If you haven't seen the movie, Paul, go do so immediately. It is very funny, heart warming, and wonderful. It is irreverent without being cynical. I left the theater like a kid again. I can't recommend this movie too much. Even my mother left the theater laughing.

I've been reading some real good books lately. Next on the docket: Stephen King's Full Dark, No Stars. Well, I wrote another 5,000 words today. Going to hit the hay. First, I'll post a review of my latest read.

Take care,

Sunday, March 13, 2011

Review of Darkness on the Edge of Town by Brian Keene

This is the first fiction I have read by Brian Keene, but I can say that Mr. Keene has a brand new fan. Darkness on the Edge of Town is a 264 page brutal study of a small American town in the the twenty-first century that becomes surrounded by a supernatural darkness and consumed by the darkness that already resided within.

Being told from the first person perspective allows the story to remain mysterious, immediate and brutal. I particularly liked the fact that the novel succeeds in creating a reality that speaks to the experience of people of Generation X and younger. We no longer know our neighbors, we no longer enjoy a sense of community, however claustrophobic an experience that was for the baby boom generation and those of earlier generations. In this way, Keene's story is a bit more persuasive in its horror than such works as Under the Dome, that are still inevitably told from the narrative perspective of those who experienced a different America.

I did not want to like this book, as it is visceral, haunting, and deeply explored the edge of madness we all skirt at times. I did like this book, however, and for anyone who is sick of torture porn or stories where evil is so easily categorized and made mundane by Vampire detectives and the like, you will here find a story that will not fail to tickle your terror bone.

The book, in its veiled references and the characters' mad hypothesizing, alludes to a lot of historical horror, it also hints at the terror of existing in the black prison of a gnostic universe. I will read more of Keene's work, intrigued to see if he explores this vision in the rest of his body of work.

I will rate this book five stars out of five. I do this because I kept reading, despite the despair and terror I experienced. It is an apocalyptic vision that I will not soon forget. Now, I will wait for the sun to come out of the late winter sky and savor every last bit of its light.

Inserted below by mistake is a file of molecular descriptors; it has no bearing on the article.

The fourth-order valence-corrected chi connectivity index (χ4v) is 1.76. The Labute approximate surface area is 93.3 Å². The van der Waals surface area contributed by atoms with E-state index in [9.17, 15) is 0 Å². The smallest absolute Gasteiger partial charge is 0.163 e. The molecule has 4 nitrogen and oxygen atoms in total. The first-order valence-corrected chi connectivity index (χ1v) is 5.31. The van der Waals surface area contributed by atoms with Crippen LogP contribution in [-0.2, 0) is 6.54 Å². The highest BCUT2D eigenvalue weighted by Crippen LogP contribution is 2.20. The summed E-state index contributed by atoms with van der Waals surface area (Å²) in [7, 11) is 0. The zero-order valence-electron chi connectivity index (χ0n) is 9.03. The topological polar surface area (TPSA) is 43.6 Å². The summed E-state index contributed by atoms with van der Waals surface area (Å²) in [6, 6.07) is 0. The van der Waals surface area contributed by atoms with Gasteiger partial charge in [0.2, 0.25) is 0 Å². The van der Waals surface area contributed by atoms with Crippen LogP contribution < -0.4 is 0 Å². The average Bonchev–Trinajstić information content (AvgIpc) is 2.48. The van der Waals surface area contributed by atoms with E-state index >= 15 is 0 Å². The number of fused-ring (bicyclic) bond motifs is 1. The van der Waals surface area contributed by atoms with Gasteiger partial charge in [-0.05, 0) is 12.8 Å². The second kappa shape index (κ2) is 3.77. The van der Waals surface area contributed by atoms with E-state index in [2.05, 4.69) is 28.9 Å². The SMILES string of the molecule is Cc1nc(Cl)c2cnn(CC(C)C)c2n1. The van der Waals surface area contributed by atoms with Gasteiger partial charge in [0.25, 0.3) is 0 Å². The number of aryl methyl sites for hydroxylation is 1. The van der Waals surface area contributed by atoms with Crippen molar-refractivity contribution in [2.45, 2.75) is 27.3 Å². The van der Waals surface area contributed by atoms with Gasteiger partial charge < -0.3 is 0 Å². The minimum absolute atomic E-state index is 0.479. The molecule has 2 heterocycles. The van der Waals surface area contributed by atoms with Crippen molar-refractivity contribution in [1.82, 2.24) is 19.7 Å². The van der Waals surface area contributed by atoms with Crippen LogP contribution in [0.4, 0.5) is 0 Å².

Sunday, March 6, 2011

Review of Suicide Kings, edited by George R. R. Martin

On the first Sunday of April vacation in 1987 I put down my comic book and went out for a bike ride. My mind on the four color adventures of my favorite heroes, I did not pay attention to where I was headed. I took my bike off a ten foot ledge and came centimeters away from dying or paralyzing myself. Stunned and with a broken collar bone, I was rushed to the hospital by my parents. Afterward, tired of sitting around in a sling, I followed my mother into the drug store where she was getting my much needed codeine. There my eyes fell on a new shared-world novel of superhero history, called Wild Cards. That week, recovering, I basked in narrative that explored a world of superheroics with much of the bombast and pathos of my comic books, but with so much more depth and intricacy. This was for what I had been craving. Each month running off the school bus, I had run to the mailbox to see if twenty-four pages of story had come. Here I had hundreds of pages of character development and intrigue. I knew that someday I would want to write fiction like this.

Finally, twenty four years later, I have had my first superhero story published (in Static Movement's Powers anthology) and a second accepted at Thousandfaces.com. I also just finished reading the latest installment in this series: Suicide Kings.

In the world of Wildcards, an alien virus was released over New York City in 1946. 90% of all those who contracted the virus died in horrible ways. of the survivors, 90% became hideously mutated due to a psychic reaction, their bodies twisted into parodies of the human shape. These were called Jokers. The lucky 1%, became aces, gifted with marvelous powers.

Suicide Kings is the third novel in a trilogy, that mostly details the aces (and some Jokers) who work for the UN sanctioned Committee. This novel can be read alone, of course, as each of the characters featured (each written by a different writer) follow complete character arcs, and the story, although following the events of the past two novels, is self-contained. If you are new to the WildCards universe, I would suggest going back and reading the first couple of volumes, recently reissued.

This book may be my favorite in the series so far. It may also feature my favorite character of the series so far: Rustbelt. Wally "Rusty" Gunderson is a Joker/Ace, who has indominatable strength, a skin of Iron, and the ability to rust any metal he touches. What makes him my favorite is his indomitable spirit and his heart of gold. He and the other main characters largely become involved with the People's Paradise of Africa, a burgeoning nation led by a sinister brother and sister, and supported by the insane and possibly most powerful Ace on the planet, The Radical. This story has so much intense drama, action, and suspense, I could not put it down. The bad guys are well developed and horrifically interesting. The good guys are fallible, often bumbling, and eminently admirable.

I won't give too much away, except to say that if you read the original novels back in the eighties and nineties, you won't be disappointed. Many of the old characters appear or are referred to by this next generation of heroes.